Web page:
Consider The Homeless is a 501(c)3 nonprofit, local grassroots organization in Berkeley, CA that is 100% volunteer -- we have no paid staff.
We deliver food and survival supplies to unhoused Berkeley residents living on the street, in their car, or in an encampment. Unlike other services for the homeless, we do not require that people find their way to us. We go to them, and we meet them where they are...literally and figuratively.
We have two primary programs:
1) A mobile soup kitchen that delivers hot, homemade soup with bread and survival supplies to over a hundred people, every Thursday and Sunday evening, rain or shine.
2) During the pandemic, we've also been providing grocery bags of non-perishable proteins, fruits, other ready-to-eat foods & clean drinking water to about 80 people on both Mondays and Fridays. We call this the "Berkeley Still Cares" program.
We do not seek to compete with or replace existing services. We are working with the city and other non-profit organizations to educate ourselves about services available to the homeless in Berkeley. We strive to have accurate and up-to date information to offer to the homeless on our streets so that if/when they reach out to us and ask for assistance we will be able to connect them, where possible, with appropriate existing services, and especially, to assist them along the way.
Yes, Berkeley is generally a caring city and yet even here, in famously liberal Berkeley, there has been a trend toward the criminalization of the poor and the homeless. A recent report prepared by the Policy Advocacy Clinic at the University of California, Berkeley1 documents the increasing criminalization of homeless people in California through local laws mimicking shameful vagrancy laws of past eras that targeted people of color, migrants, and the physically disabled. We are told by the experts that chronic homelessness is a complex issue. We do not even have a reliable count of how many homeless people are living on the streets of Berkeley.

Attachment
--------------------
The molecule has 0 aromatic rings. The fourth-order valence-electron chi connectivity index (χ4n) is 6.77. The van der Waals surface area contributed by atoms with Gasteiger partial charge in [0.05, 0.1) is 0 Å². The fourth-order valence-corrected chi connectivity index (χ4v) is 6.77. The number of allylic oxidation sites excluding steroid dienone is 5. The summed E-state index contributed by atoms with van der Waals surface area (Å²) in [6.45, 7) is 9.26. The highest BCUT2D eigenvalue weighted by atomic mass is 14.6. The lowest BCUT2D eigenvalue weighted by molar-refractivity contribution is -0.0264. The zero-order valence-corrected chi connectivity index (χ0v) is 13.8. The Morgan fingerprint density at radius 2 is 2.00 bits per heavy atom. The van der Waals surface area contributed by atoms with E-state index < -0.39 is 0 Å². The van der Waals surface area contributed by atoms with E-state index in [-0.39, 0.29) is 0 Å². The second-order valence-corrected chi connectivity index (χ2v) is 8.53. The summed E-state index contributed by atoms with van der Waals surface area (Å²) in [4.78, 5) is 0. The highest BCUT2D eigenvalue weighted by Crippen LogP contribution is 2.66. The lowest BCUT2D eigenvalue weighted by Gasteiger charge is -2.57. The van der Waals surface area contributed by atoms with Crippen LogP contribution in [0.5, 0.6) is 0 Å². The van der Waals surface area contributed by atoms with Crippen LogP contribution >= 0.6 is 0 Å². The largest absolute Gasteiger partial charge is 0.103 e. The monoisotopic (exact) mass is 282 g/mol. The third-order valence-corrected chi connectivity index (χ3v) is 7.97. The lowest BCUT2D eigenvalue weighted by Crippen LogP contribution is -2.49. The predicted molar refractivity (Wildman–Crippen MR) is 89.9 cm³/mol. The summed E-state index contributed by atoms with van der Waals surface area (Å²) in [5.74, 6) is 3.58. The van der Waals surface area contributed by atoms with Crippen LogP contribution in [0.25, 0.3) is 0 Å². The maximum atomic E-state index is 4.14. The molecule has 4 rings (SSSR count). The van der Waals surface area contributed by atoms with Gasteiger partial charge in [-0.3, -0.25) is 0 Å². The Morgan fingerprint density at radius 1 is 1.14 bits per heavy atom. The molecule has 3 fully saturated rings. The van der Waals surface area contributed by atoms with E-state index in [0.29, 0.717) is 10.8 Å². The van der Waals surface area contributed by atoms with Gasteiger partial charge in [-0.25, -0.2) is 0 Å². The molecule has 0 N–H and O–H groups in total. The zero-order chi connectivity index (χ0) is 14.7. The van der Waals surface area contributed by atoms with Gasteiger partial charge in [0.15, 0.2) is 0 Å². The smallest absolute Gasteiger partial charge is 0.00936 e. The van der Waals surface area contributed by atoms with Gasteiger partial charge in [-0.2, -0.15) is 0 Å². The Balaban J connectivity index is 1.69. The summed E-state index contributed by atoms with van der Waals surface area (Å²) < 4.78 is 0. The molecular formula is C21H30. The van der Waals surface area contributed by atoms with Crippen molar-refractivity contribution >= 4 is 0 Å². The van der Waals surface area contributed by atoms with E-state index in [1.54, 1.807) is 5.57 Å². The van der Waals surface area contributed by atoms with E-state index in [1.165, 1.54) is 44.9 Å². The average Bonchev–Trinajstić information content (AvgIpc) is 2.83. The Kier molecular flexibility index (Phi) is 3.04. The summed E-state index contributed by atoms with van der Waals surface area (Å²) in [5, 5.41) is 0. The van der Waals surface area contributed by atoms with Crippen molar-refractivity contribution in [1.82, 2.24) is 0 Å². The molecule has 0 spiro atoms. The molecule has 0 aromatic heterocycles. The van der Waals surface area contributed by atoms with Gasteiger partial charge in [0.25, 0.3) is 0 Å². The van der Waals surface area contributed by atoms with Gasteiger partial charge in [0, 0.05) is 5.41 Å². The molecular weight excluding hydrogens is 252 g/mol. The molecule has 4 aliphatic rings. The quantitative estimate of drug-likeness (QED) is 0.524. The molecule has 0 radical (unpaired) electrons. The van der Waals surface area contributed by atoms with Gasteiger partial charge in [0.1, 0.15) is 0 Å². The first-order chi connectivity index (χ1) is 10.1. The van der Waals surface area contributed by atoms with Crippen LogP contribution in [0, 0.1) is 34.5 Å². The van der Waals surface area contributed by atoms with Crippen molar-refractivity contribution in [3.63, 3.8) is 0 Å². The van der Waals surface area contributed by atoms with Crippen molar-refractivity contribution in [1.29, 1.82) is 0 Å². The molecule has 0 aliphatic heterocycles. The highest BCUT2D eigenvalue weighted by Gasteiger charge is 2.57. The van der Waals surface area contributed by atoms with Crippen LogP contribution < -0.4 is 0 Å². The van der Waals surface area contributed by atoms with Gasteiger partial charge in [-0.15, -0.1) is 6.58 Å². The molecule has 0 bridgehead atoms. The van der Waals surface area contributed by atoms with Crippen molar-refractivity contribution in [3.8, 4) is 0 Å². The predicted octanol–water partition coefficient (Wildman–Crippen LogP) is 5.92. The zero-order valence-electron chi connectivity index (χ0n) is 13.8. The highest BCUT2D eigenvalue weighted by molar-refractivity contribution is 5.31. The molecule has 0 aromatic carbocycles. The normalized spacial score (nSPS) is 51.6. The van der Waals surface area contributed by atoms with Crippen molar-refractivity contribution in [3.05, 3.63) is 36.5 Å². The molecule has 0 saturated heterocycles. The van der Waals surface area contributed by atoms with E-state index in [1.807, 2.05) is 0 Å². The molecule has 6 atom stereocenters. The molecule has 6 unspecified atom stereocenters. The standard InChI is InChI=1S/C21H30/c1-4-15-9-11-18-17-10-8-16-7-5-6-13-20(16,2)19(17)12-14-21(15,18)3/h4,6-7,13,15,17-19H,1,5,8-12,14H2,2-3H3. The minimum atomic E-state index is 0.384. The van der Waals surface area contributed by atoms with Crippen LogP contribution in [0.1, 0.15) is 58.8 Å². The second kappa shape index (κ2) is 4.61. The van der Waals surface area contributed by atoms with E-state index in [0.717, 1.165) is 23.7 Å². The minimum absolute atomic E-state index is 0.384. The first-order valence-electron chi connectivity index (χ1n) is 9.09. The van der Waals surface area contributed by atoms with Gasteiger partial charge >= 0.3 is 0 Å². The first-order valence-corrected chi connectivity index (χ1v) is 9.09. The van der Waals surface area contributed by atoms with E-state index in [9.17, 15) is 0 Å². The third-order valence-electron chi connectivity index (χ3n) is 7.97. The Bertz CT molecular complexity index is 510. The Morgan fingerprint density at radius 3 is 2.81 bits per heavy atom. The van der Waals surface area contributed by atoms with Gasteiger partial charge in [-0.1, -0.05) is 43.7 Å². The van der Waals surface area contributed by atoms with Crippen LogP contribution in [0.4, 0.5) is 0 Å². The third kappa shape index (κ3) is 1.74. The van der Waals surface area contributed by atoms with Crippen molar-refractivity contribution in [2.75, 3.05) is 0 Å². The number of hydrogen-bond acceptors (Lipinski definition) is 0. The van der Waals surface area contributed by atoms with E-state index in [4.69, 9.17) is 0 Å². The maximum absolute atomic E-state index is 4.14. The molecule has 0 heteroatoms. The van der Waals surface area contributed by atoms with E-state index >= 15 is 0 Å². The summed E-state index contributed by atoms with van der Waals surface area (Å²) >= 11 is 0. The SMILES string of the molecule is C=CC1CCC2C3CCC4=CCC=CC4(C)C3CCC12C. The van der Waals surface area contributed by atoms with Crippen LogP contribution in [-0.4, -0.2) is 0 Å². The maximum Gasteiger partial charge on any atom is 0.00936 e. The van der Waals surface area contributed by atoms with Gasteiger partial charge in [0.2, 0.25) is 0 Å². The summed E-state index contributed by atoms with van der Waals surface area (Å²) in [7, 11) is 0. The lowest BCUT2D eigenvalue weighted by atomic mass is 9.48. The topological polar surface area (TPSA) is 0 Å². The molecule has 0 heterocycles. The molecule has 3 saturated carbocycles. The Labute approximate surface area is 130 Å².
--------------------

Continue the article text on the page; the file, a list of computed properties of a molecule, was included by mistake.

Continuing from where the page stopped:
We at CONSIDER THE HOMELESS! do not dispute the complexities that have vexed homeless experts and policy makers for decades. However, when we see the same vulnerable people week after week on our soup rounds — the elderly, men and women with both physical and mental challenges — we think that there has to be a better way. Everyone on the street has a story, some are/or will be on our Street Bytes page, and they have good reasons for why they do not want to or are not able to enter a shelter even if a bed was available. Families don’t want to be split up, the frail and the elderly are afraid that they will be robbed or worse in a shelter, and/or they do not want to be separated from their pets. There are myriads of reasons why as awful it is … life on the streets is sometimes preferable to a shelter. On the streets many of the homeless have formed “families” and support systems – here they can look out for each other and have their best friends (human and animal) nearby.
The City of Berkeley is so often out in front leading the way towards a brighter and better future — surely here in this city known for it’s innovation, compassion and creativity — together we can find a better way to care for our homeless population.
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